Jul 31, 2018

[Books] Star Wars: Thrawn Review

As a fan of the former Star Wars Expanded Universe, now the Legends continuity, it's inevitable that there are various characters and stories that I wish were still part of the main Star Wars canon. We don't always get what we want and I can totally respect why Disney had to do what it did once it had jumpstarted the movie machine for new sequels. But a guy can dream, right?

Star Wars: Thrawn is a celebration of a dream many Star Wars fans like myself held onto but never really expected to come true. With the return of the Legends character of Grand Admiral Thrawn in Star Wars: Rebels, this also opened the door for new stories about him within the canon universe. And who better to write the first such story than the man who create the character - Timothy Zahn.

This book helps cement Thrawn in the new canon universe and also adds new depth to a character that many fans have loved and have probably wanted to know a lot more about. And now we're starting to fill in those gaps with a great novel.

Synopsis: Star Wars: Thrawn is a science fiction novel written by Timothy Zahn as set in the current Star Wars canon. It is a prequel title that takes places a few years before the events of Star Wars: A New Hope and somewhat leads up to his later appearance in Star Wars: Rebels.

The book tracks the Chiss individual Mitth'raw'nuruodo but better known as Thrawn in the conventional galaxy when he first makes contact with the Galactic Empire in a most unorthodox manner. His methods for sneaking aboard the Venator-class Strikefast. No one is able to understand him save for cadet Eli Vanto, who recognizes his species and manages to find a common language in Sy Bisti.  The ship's captain recognizes the rather keen intelligence of Thrawn and decides to take him to Coruscant to present to the Emperor with Vanto acting as translator.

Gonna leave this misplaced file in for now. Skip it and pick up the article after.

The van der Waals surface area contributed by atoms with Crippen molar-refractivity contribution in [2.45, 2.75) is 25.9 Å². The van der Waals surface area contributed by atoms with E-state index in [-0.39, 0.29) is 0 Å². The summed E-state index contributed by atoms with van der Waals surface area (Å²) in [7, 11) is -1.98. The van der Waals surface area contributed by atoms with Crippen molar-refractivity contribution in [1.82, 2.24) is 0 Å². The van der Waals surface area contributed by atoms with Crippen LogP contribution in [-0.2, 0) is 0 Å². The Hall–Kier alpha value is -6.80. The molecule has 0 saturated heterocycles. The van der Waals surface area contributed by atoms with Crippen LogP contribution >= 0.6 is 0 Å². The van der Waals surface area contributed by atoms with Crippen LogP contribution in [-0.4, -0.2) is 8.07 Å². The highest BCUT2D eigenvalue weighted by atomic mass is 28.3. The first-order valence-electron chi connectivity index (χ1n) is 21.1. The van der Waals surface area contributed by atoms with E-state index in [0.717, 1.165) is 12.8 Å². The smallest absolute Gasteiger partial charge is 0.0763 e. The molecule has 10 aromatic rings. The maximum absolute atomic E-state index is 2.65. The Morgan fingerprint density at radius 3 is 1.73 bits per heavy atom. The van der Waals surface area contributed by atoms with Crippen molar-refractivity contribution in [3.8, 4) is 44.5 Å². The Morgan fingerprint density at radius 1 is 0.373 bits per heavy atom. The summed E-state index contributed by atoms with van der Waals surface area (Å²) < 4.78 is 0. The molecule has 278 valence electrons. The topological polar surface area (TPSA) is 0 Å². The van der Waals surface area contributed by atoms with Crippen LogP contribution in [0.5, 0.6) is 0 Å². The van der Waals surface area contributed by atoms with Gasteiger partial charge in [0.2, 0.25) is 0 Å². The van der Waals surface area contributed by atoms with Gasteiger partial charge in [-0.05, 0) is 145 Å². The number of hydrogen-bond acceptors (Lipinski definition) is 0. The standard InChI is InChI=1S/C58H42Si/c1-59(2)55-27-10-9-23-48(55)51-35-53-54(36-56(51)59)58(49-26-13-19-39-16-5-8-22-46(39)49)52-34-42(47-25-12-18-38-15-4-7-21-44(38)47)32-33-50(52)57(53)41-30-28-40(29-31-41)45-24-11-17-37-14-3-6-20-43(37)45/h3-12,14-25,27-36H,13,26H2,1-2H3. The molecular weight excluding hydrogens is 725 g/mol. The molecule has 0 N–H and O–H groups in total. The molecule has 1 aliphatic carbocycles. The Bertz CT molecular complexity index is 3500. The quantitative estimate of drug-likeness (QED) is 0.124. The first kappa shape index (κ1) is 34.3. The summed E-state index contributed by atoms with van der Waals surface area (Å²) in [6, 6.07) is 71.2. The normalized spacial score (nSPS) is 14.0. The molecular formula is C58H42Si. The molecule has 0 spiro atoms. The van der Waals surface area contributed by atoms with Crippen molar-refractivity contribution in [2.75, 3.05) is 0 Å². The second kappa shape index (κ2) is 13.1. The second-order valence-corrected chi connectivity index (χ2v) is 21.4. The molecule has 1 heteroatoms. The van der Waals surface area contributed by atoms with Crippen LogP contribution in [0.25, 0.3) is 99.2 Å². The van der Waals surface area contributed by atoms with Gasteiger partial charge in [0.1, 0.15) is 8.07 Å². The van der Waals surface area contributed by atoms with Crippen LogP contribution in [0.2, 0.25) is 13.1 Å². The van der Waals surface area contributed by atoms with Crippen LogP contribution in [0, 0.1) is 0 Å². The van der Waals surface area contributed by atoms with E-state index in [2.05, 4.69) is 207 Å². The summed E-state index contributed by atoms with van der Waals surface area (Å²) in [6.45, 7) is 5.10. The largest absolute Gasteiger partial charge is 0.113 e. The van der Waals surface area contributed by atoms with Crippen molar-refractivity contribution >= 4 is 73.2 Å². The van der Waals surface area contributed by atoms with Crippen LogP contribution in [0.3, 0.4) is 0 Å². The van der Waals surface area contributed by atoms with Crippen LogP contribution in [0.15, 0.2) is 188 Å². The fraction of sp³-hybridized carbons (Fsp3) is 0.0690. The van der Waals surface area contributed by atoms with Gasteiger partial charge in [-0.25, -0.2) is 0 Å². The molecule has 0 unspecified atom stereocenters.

The gamble pays off and the Emperor finds interest in Thrawn - more so when he mentions that he once met Anakin Skywalker. He decides to have him join the Imperial Navy but this means he'll need to spend some time at the Imperial Naval Academy to familiarize himself with how the Empire works and Vanto gets dragged along with him. Concurrently we also meet one Arihnda Pryce who finds herself in a difficult position given an effort by a rival to take over her family's mining operations on Lothal. She manages to strike a deal with Senator Renking that helps get her to Coruscant to start a new career while her family loses the mine to the Empire instead of their rival's.

What I Liked: This is a two-for-one special that really prepares you for Thrawn's big debut in Rebels. We not only learn of how Thrawn managed to move up the Imperial ranks despite the practice of discrimination towards non-humans but also the story of how Arihnda Pryce managed to become Governor of Lothal by the tie the animated series comes along. But are rather fascinating characters and Zahn made sure to give both characters their spotlight moments and some interesting interactions as well. And this was important as it was Pryce who calls in Thrawn to help with her rebel problem on Lothal.

And this book also manages to show Thrawn still being blindsided by political maneuvering behind-the-scenes as opposed to the more straightforward world of military conflict. So he still has room to grow as a character and we get to see him become even greater than who he was at the start of the book. But we still get to see him demonstrate his unique tactical perspective and we also get to experience him refining his techniques and expanding his understanding of art as he finds ways to use his insights to greater advantage.

What Could Have Been Better: As much as there was a goal to paint Pryce in a rather negative light, at times it felt almost too one-sided such that she felt like a caricature of a person at times. The fact that she continually sells people out for personal gain all throughout the book does set a pattern but doesn't always make for great reading.

I also hoped for more from Thrawn's obsession with the figure of Nightswan, who ends up being the focus of his attention later on. Nightswan is some mysterious tactician of sorts who aids various smugglers and criminals but to what end is not clear. We all saw where this was going even before we go there but the way that whole arc was managed didn't quite end well or at least didn't feel like a commensurate narrative payoff.

TL;DR: Star Wars: Thrawn is a great opportunity to experience this already popular character in a new light. It helps expand on his back story and shows him on his to become the amazing military mind we all know him to be and then some. Thus the book gets a firm 5 political machinations by Arihnda Pryce out of a possible 5.


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